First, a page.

Abstract: This paper studies the effect of an emission tax on the relocation decision in a duopoly with exogenous vertical product differentiation. We establish the relationship between quality difference, relocation cost, and marginal damage of emissions in a two-country-setting for three cases: An environmental tax set only by one country, non-cooperative environmental taxation in both countries, and coordinated environmental taxation. We consider two different timings, a time-consistent government, and a committed government. The higher the quality difference is, the more likely it is that at least one firm relocates to the foreign country. A lower marginal damage decreases the equilibrium tax rate and lowers the incentive for relocation. If also the foreign country applies an emission tax, there is no equilibrium in which both firms relocate to the foreign country. If both governments set taxes non-cooperatively, the low-quality firm never relocates in equilibrium. If both countries set taxes cooperatively, it is more likely that both fi rms remain in the home country. Also, relocation only of the low-quality firm is a possible outcome of cooperative taxation.
    Keywords: relocation,environmental policy,vertical quality differences,emission tax
    JEL: H23 F18 L13 Q58
    Date: 2018
  5. By: Martin, Hal (Federal Reserve Bank of Cleveland)
    Abstract: This paper simulates changes to neighborhood home prices resulting from reforms to tax preferences in the recently passed Tax Cuts and Jobs Act (TCJA). The simulation uses federal tax data summarized at a fine geography to impute homeowner rents at the zip code level across six income classes. Employing a user cost framework, I model rents as a function of prices under the old tax law and under the TCJA. While the average price impact of the TCJA is found to be −5.7 percent, local effects range from 0 to −23 percent across zip codes. Variation across income class is also large. Simulations by income class suggest that the most severe declines in price occur for upper middle-income households ($100,000–$200,000). The paper also simulates partial versions of the TCJA that omit different features of the law that affect housing preference. I find that the higher standard deductions in the new law are the largest driver of price declines.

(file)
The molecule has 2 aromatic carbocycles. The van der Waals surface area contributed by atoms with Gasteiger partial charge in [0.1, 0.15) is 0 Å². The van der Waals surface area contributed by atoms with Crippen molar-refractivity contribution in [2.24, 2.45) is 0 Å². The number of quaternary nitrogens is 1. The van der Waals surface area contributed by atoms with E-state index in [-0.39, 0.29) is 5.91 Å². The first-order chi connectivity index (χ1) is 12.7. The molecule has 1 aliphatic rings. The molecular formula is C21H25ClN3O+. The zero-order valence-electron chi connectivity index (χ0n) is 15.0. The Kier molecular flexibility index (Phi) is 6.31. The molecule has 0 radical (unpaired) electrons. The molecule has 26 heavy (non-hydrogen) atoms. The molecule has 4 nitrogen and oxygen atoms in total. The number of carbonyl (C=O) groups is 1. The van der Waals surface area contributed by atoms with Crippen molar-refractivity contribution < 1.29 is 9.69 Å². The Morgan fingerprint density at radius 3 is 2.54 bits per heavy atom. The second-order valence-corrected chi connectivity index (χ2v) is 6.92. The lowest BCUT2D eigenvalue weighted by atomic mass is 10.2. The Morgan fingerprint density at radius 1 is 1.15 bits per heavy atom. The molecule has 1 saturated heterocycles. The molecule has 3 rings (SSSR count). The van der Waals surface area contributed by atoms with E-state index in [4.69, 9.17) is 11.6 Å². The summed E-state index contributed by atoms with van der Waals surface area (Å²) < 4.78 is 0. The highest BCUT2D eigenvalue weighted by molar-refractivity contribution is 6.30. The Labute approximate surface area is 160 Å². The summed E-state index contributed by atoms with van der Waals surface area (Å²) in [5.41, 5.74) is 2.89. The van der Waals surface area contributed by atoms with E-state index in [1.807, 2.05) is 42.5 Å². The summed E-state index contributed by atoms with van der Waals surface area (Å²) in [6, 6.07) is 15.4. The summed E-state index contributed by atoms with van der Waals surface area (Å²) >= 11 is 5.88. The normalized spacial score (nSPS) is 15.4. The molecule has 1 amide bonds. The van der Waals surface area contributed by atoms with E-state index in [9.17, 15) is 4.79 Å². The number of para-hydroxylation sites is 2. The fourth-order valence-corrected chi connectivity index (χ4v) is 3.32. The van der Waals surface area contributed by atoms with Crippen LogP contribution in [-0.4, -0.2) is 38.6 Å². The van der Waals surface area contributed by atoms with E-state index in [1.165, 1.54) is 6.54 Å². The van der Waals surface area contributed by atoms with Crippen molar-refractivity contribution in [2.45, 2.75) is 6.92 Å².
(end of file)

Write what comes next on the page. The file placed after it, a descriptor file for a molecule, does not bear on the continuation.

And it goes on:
Keywords: mortgage interest deduction; housing subsidy; income tax;
    JEL: H24 H31 R21
    Date: 2018–05–11
  6. By: Andalón, Mabel; Gibson, John
    Abstract: Mexico’s ‘soda tax’ has been predicted to reduce average weight of Mexicans by up to three pounds, based on extant estimates of the own-price elasticity of quantity demand for soda of between −1.0 and −1.3. These elasticity estimates from household survey data are exaggerated by not accounting for how consumers adjust quality demanded as price changes. Some estimates also are biased by correlated measurement error. To illustrate these biases we use budget survey data and soda price data for Mexico to estimate demand models that correct for both errors. The corrected own-price elasticity of quantity demand is between −0.1 and −0.4, implying that the soda tax might cut average weight by just half a pound, which is too little to improve population health.
    Keywords: Demand, Household surveys, Quality, Price, Soda taxes, Mexico
    JEL: D12 I10
    Date: 2018–04–25
  7. By: Pedro Carvalho Jr. (IPC-IG); Luana Passos (IPC-IG)
    Abstract: "Many discussions have taken place in Brazil about legislation pertaining to subparagraph VII of article 153 of the 1988 Federal Constitution?the regulation, through a Complementary Law, of the Tax on Large Fortunes (Imposto sobre Grandes Fortunas?IGF). In the current scenario, with the country facing a second consecutive annual decrease in tax revenue, the subject of the implementation of the IGF is gaining some traction, with its proponents vehemently arguing that it can represent a balancing mechanism for a possible increase in the tax burden, so that this increased burden would not fall exclusively on the poorest population through indirect taxes. The economic crisis, together with the political crisis, has reactivated the debate on tax reform, especially regarding demands for a less regressive and more efficient system". (...)
    Keywords: Tax, Large Fortunes, recent, international, debate, situation, Brazil
    Date: 2018–03